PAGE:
[…]The bill’s first fatal deficiency is that it doesn’t solve the illegal-immigration problem. The enforcement provisions are riddled with exceptions, loopholes, and waivers. Every indication is that they are for show and will be disregarded, just as prior notional requirements to build a fence or an entry/exit visa system have been – and just as President Obama has recently announced he’s ignoring aspects of Obamacare that are inconvenient to enforce on schedule. Why won’t he waive a requirement for the use of E-Verify just as he’s unilaterally delayed the employer mandate? The fact that the legalization of illegal immigrants comes first makes it all the more likely that enforcement provisions will be ignored the same way they were after passage of the 1986 amnesty.

Marco Rubio says he doesn’t want to have to come back ten years from now and deal with the same illegal-immigration problem. But that’s exactly what the CBO says will happen under his own bill. According to the CBO analysis of the bill, it will reduce illegal immigration by as little as a third or by half at most. By one estimate, this means there will be about 7.5 million illegal immigrants here in ten years. And this is under the implausible assumption that the Obama administration would administer the law as written.

The bill’s changes in legal immigration are just as ill considered. Everyone professes to agree that our system should be tilted toward high-skilled immigration, but the Gang of Eight bill unleashes a flood of additional low-skilled immigration. The last thing low-skilled native and immigrant workers already here should have to deal with is wage-depressing competition from newly arriving workers. Nor is the new immigration under the bill a panacea for the long-term fiscal ills of entitlements, as often argued, because those programs are redistributive and most of the immigrants will be low-income workers.

Finally, there is the sheer size of the bill and the hasty manner in which it was amended and passed. Conservatives have eloquently and convincingly made the case against bills like this during the Obama years. Such bills reflect a mistaken belief in central planning and in practice become a stew of deals, payoffs, waivers, and special-interest breaks. Why would House Republicans now sign off on this kind of lawmaking? If you think Obamacare and Dodd-Frank are going swimmingly, you’ll love the Gang of Eight bill. It’s the opposite of conservative reform, which simplifies and limits government, strengthens the rule of law, and empowers citizens.

My position on immigration is simple. Build the fence first. Implement e-verify for employers and harsh penalties for hiring anyone without a work permit. Automatic green cards for skilled workers who prove they can work here, pay taxes, obey the law, and not collect federal benefits of any kind, for a period of six years (cumulative). A robust program to allow temporary low-skilled workers to work here temporarily, with no path to permanent residency or citizenship. No permanent residency for illegal immigrants. No path to citizenship for illegal immigrants.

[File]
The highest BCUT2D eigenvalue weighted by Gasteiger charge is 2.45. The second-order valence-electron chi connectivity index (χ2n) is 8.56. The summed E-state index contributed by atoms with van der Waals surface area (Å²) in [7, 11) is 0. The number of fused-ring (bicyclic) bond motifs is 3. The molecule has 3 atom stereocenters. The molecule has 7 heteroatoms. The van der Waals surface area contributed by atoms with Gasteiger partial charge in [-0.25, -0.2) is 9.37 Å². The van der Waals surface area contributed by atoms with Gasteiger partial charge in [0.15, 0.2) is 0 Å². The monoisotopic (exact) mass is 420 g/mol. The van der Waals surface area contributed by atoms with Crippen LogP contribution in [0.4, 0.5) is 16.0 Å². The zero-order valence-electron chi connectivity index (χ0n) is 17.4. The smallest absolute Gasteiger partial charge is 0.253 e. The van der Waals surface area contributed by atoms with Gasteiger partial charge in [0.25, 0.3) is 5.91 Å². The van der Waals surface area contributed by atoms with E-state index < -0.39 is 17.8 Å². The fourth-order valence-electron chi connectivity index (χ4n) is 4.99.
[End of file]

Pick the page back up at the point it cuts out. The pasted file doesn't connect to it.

Illegal immigrant from Iran caught while smuggling in weapons from Canada

Story here in a local newspaper. (H/T Ace of Spades via ECM)

Excerpt:

When federal Immigration and Customs Enforcement agents served a search warrant last Wednesday on a storage unit in Ferndale, Wash., just south of the Canadian border, they discovered more than $30,000 worth of high-powered weaponry, including a .50-caliber sniper rifle.

The find was detailed in an affidavit filed by the Western District Court of Washington against illegal alien Iranian Hamid Malekpour, also known as Oliver King, about 35 years old.

[…]Agents started tailing King — the name on the passport he used both for recent visits to Iran and last week’s border crossing — in Blaine, Wash. They followed him to the McMinnville gun shop, where he is listed on the lease, and watched him load several boxes of high-powered firearms and ammunition there last Wednesday morning.

They then followed him back north to a storage facility in Ferndale, where they took him into custody.

[…]Confronted there by agents, King initially agreed to let them search his vehicle. That search turned up two shotguns, two semiautomatic handguns and about 480 rounds of .50-caliber ammunition, which they believe he picked up in McMinnville.

When King revoked permission for any further search without a warrant, the agents obtained a warrant to search a storage unit he was renting at the facility. In it, they found a .50-caliber sniper rifle, two .308-caliber sniper rifles, three .300-caliber sniper rifles, eight law enforcement style .223-caliber rifles, three Glock semi-automatic handguns, 100 .223-caliber magazines, 3,800 rounds of .223-caliber ammunition, various high-powered scopes and other equipment.

And that’s why we want a fence along the southern border. It’s not racism. It’s a matter of national security.